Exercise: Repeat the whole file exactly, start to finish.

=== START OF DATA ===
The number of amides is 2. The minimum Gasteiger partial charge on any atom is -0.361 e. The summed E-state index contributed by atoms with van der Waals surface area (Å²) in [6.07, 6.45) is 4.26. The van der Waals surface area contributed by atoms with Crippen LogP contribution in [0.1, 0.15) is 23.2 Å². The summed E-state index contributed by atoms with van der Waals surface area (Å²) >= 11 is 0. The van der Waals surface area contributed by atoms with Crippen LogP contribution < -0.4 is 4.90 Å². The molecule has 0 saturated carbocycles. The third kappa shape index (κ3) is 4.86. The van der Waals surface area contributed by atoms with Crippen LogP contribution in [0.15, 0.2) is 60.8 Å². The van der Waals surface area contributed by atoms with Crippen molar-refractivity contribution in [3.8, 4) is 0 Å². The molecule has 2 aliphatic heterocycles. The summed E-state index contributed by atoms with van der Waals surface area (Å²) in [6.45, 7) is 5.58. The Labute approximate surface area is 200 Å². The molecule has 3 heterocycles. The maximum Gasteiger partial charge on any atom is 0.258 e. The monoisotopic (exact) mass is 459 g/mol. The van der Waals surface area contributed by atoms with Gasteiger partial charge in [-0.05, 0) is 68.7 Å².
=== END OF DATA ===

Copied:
The number of amides is 2. The minimum Gasteiger partial charge on any atom is -0.361 e. The summed E-state index contributed by atoms with van der Waals surface area (Å²) in [6.07, 6.45) is 4.26. The van der Waals surface area contributed by atoms with Crippen LogP contribution in [0.1, 0.15) is 23.2 Å². The summed E-state index contributed by atoms with van der Waals surface area (Å²) >= 11 is 0. The van der Waals surface area contributed by atoms with Crippen LogP contribution < -0.4 is 4.90 Å². The molecule has 0 saturated carbocycles. The third kappa shape index (κ3) is 4.86. The van der Waals surface area contributed by atoms with Crippen LogP contribution in [0.15, 0.2) is 60.8 Å². The van der Waals surface area contributed by atoms with Crippen molar-refractivity contribution in [3.8, 4) is 0 Å². The molecule has 2 aliphatic heterocycles. The summed E-state index contributed by atoms with van der Waals surface area (Å²) in [6.45, 7) is 5.58. The Labute approximate surface area is 200 Å². The molecule has 3 heterocycles. The maximum Gasteiger partial charge on any atom is 0.258 e. The monoisotopic (exact) mass is 459 g/mol. The van der Waals surface area contributed by atoms with Gasteiger partial charge in [-0.05, 0) is 68.7 Å².